From the grains of oatmeal-colored clay in her ceramic pieces to the delicate beams of light in her photographs, Debbie Carlos‘ work is organic and unfussy–regardless of the medium–as she masterfully highlights the natural beauty of her materials and subjects.
Her focus on experimentation and playing with new forms has grown into a portfolio that now includes jewelry, posters, pipes and even skincare products. Outside of the studio, Debbie stays busy curating, teaching and collaborating with creatives across the country. From her home base in Lansing, Michigan, we reflected on her multidisciplinary practice and what keeps her focused.
Hi Debbie! What are you working on these days and what’s exciting you at the moment?
Hi! These past few months I’ve literally been buried under a mountain of clay and prints getting ready for the holidays. It is finally slowing down now and I have a bit more room to breathe.
Some exclusive pieces I’ve made for Tetra came out recently so that is pretty exciting. I’m also working on producing another exclusive piece for a favorite retailer that will be coming out the beginning of next year that I can’t quite tell anyone about yet! I’m also just excited for what the new year will bring and have some ideas brewing.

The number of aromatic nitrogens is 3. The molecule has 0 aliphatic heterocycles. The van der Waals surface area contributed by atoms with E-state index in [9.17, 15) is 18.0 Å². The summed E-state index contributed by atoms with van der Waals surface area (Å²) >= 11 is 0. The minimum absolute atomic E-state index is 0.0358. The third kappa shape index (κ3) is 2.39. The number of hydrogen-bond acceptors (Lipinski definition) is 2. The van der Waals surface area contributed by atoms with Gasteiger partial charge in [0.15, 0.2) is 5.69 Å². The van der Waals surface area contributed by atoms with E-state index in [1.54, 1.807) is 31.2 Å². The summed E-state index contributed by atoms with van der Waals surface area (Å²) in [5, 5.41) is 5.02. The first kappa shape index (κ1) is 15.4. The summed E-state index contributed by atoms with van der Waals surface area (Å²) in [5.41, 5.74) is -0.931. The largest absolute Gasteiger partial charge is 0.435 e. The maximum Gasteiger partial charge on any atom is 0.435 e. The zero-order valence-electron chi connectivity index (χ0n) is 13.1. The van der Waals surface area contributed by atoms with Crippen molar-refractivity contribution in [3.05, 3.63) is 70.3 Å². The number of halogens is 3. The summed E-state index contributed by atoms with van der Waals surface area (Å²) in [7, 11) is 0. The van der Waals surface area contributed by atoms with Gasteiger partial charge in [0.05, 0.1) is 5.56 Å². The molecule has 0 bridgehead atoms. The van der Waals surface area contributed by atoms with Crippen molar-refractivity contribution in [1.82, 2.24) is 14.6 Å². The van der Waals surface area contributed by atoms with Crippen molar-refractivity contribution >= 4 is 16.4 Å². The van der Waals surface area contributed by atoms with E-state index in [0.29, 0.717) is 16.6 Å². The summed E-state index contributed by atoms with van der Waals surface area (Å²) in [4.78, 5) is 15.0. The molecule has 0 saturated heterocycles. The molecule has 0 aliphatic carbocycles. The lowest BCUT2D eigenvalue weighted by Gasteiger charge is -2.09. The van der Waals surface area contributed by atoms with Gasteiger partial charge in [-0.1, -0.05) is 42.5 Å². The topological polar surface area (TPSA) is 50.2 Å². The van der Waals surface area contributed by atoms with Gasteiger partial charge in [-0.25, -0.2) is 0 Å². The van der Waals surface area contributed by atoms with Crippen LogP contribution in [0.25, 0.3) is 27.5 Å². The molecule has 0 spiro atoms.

After studying photography in college, what led you to start your ceramic practice?
Ceramics was on a long list of things I wanted to try and it was one of the very few things that actually stuck. I’m kind of an impatient perfectionist, but was driven to work very hard for the past four or five years honing my ceramics skills, so I guess I must really like it!
I am always trying to improve and I’m constantly learning something new, which keeps the process exciting. As frustrating as this medium can be, I’ve never felt like I wanted to give up. It’s a really beautiful feeling to find something that just clicks. For me, that was photography almost 20 years ago and, more recently, ceramics.
Aside from making your own work, you also curate art shows and teach workshops. How important is it for you to use your platform to showcase other artists and designers?
One of the things that I’ve come to realize when moving to a smaller city like Lansing, is that finding your community is not always easy. It is especially true if you work from home which can already be quite isolating. Sometimes you’ve got to build your own community and that’s why I love curating art shows, organizing pop ups and doing workshops. It’s a way for me to meet like-minded, creative, interesting people and a way for those people to connect with each other as well.
How do you prioritize the many mediums you work in, as well as your curation and production work?
During breezy times, it is whatever I feel most connected to and excited about at the moment. During busy times: Deadlines.
I love the earth tones in your ceramic pieces and your photography focuses heavily on elements like clouds, stones and plants. Can you talk a little bit about your relationship with nature?